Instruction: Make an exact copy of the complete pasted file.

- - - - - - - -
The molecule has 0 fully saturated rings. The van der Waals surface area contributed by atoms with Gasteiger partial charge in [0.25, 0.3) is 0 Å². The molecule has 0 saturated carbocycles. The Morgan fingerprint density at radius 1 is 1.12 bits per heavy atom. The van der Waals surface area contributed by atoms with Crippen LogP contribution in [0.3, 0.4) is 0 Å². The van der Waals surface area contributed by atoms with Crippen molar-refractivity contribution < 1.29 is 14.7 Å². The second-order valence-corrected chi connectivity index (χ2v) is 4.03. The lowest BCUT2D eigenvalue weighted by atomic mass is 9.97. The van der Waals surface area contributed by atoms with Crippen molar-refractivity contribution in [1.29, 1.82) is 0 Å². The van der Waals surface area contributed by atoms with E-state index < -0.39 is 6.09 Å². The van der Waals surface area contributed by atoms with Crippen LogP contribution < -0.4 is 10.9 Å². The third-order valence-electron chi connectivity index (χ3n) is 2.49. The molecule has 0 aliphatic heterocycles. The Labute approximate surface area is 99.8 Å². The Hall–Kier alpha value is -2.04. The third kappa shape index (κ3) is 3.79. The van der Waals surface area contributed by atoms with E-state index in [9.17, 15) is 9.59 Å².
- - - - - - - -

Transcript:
The molecule has 0 fully saturated rings. The van der Waals surface area contributed by atoms with Gasteiger partial charge in [0.25, 0.3) is 0 Å². The molecule has 0 saturated carbocycles. The Morgan fingerprint density at radius 1 is 1.12 bits per heavy atom. The van der Waals surface area contributed by atoms with Crippen LogP contribution in [0.3, 0.4) is 0 Å². The van der Waals surface area contributed by atoms with Crippen molar-refractivity contribution < 1.29 is 14.7 Å². The second-order valence-corrected chi connectivity index (χ2v) is 4.03. The lowest BCUT2D eigenvalue weighted by atomic mass is 9.97. The van der Waals surface area contributed by atoms with Crippen molar-refractivity contribution in [1.29, 1.82) is 0 Å². The van der Waals surface area contributed by atoms with E-state index < -0.39 is 6.09 Å². The van der Waals surface area contributed by atoms with Crippen LogP contribution < -0.4 is 10.9 Å². The third-order valence-electron chi connectivity index (χ3n) is 2.49. The molecule has 0 aliphatic heterocycles. The Labute approximate surface area is 99.8 Å². The Hall–Kier alpha value is -2.04. The third kappa shape index (κ3) is 3.79. The van der Waals surface area contributed by atoms with E-state index in [9.17, 15) is 9.59 Å².